Despite the escape from Hamburg, from Panama, from Nicaragua, despite the relief and the happiness: “Here I am, among the Black Caribs of Belize!…”

— Let’s go!

— On the road again!

— Travel! he thought. — Embracing the world!

— All of it! Yes!

— Travel, thought Jäcki, is the obliteration of the world. — To be everywhere. Nowhere.

— And what do I do with the chicken soup from the Chinese restaurant?

Irma asleep.

Or was she lying awake, motionless, watching him?

Was she breathing? He listened, and beneath the whine of the mosquitoes he could hear her breathing.

He breathed with her, but her breathing was too rapid: he kept losing his breath.

He gave up.

He thought that if he were to coax her breathing into slowing down to match his, she might wake up.

Jäcki had moved the fan above the bed.

Now he could smell the mildew.

He thought he could hear footfalls on rotting floorboards.

— What kind of hotel was this?

— Tile bathroom. Gleaming shower. The manager said there was party of twelve. Leave the key at the desk with the night clerk. There wasn’t any night clerk.

— The hotel the whimsy of a casino owner from New Orleans.

— No one comes here.

Jäcki felt the blindfold grow taut across his eyes.

— Am I getting a fever already?

— Convulsions in bed, speaking in tongues?

— All for nothing.

Those were real footfalls.

The dogs growling. Choking.

Jäcki had read in the Belize Times about a farmer who had been found stabbed to death in the swamps, a knife in his stomach. He’d been sleeping with one of his field hands. The field hand had turned on him and stabbed him. The boy had been sentenced to death, hanged the day before Jäcki had read about it in the newspaper.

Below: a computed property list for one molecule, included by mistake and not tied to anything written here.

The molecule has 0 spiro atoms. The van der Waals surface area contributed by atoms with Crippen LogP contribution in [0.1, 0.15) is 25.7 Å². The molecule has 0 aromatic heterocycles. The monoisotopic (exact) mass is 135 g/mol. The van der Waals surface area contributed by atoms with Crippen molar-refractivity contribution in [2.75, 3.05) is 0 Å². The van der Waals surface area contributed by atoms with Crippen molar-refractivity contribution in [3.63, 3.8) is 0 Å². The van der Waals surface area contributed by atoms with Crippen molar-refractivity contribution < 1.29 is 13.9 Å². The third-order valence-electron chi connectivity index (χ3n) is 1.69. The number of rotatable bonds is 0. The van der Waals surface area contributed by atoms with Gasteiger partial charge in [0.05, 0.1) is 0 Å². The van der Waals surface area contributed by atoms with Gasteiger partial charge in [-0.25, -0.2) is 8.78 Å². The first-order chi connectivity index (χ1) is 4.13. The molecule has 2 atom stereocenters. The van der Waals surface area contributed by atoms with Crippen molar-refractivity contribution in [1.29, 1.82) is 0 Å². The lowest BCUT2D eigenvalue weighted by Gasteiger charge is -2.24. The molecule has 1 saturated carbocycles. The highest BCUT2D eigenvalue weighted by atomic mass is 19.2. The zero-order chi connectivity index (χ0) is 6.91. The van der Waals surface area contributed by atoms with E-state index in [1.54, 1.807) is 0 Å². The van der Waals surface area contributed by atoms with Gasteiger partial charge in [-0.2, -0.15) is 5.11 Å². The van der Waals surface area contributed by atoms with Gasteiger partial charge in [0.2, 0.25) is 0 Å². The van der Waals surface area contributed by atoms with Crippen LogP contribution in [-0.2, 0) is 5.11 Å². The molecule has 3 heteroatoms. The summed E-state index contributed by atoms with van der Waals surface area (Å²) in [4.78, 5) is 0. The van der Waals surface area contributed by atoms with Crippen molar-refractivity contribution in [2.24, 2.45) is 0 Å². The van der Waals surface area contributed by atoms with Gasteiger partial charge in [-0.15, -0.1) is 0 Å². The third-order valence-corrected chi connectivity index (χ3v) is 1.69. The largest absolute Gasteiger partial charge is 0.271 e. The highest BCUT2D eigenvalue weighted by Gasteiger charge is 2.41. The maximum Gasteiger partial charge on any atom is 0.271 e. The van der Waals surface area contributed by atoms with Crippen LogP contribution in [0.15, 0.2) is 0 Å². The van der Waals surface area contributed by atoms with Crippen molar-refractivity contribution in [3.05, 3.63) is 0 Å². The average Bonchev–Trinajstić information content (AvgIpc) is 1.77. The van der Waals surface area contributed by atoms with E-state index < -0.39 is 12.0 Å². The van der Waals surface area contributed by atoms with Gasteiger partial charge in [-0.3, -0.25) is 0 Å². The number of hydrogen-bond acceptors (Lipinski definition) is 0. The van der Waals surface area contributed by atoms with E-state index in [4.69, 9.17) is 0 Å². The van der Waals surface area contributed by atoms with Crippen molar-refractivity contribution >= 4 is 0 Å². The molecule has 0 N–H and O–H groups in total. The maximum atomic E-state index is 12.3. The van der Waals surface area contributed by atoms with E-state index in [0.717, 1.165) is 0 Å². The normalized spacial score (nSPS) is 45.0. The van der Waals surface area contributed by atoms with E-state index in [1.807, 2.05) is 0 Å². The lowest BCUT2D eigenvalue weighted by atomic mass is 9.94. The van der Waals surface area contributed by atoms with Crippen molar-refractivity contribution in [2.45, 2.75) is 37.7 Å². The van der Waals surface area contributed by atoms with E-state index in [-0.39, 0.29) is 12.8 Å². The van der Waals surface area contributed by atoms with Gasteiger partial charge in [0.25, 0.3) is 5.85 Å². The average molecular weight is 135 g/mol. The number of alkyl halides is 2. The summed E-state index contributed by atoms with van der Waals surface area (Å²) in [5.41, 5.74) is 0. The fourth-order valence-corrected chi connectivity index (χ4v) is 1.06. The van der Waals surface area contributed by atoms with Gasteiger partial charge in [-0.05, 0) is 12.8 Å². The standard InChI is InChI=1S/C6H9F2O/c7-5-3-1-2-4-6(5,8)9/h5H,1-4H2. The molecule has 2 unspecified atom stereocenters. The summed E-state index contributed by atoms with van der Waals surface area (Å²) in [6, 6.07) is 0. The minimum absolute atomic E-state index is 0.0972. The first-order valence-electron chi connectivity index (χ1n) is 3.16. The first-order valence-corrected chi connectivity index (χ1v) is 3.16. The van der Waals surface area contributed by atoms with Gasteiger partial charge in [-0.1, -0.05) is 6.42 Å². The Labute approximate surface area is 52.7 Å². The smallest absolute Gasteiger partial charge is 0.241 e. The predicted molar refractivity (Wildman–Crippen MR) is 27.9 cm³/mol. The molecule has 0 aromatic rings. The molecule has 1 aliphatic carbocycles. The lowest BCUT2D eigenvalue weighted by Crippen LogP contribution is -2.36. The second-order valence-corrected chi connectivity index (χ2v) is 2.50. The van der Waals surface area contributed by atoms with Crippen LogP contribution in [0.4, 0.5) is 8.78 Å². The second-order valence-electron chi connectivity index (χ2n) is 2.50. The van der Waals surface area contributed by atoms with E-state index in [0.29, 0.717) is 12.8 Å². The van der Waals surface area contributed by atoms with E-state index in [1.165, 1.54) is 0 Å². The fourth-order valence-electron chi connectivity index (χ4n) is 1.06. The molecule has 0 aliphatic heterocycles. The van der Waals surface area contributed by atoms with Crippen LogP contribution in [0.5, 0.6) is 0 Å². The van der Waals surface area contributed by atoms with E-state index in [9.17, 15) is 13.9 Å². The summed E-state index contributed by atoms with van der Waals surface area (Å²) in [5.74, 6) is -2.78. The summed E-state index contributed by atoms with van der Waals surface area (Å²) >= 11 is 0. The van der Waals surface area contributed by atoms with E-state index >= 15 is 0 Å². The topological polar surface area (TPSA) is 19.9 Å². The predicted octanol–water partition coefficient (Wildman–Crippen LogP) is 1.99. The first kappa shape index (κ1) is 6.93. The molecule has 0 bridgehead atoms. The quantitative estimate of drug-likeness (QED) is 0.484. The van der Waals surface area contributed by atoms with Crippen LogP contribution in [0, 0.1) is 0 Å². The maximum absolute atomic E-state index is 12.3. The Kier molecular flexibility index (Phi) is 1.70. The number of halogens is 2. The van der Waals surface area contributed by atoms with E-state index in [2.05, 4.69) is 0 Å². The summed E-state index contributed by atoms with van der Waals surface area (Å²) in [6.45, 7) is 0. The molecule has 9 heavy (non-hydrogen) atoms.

— Is the whole thing some kind of set-up?

A gang of Mayan Indians robbed a cab driver and beat him to death.

Had the cab driver delivered them to his accomplices at the Pelican Beach Hotel?

He’d forced Jäcki into his cab in Belize City, talking about pre-Columbian artifacts he had for sale that he’d gotten from the leader of a dig who had smuggled a jade head into Canada.

— The one they have in the vault at the Central Bank of Belize is a fake. But the government doesn’t know that.

The cab driver had warned them about gangs in town at night.

Jäcki would have rather been mugged than listen to a warning. He was mugged the following evening in the middle of town.

The boys running from the bridge.

A policeman blocking the way.

They ran by Jäcki again.

One of them dropped his hat.

Passersby didn’t even turn around.

— It was a toy knife he pulled on me.

Back at the hotel Jäcki sifted through his newspaper clippings.

— J___, our correspondent in Nicaragua, tells us he was mugged in Panama City.

The following morning Jäcki had just walked into the lobby when the cab driver scooped him up and drove him back to the center of Belize City.

The cab driver stopped in front of a group of teenagers and waved a tall, good-looking boy over. Slamming the doors, three of them had climbed into the back of the cab.

The cab driver made no effort to stop them.

He drove them along a drainage canal.

Thumping noises and blowing paper came out of a little wooden house.

A little further on, two laborers spearing peat with pitchforks. It tumbled across the planks back into the green canal.

The cab driver winked at Jäcki.

One of the boys in back seat clapped Jäcki on the back, indicating he get out of the car and leave the driver in his cab.

The road narrowed.

The cab had to stop.

The boys took Jäcki into a wooden shack.

The walls gone, only the framing remained.

The driver waited outside. He had to keep an eye on his cab.

They wanted a down payment for finds from the excavation.

— I didn’t say I wanted to buy anything.

The three of them closed in on him.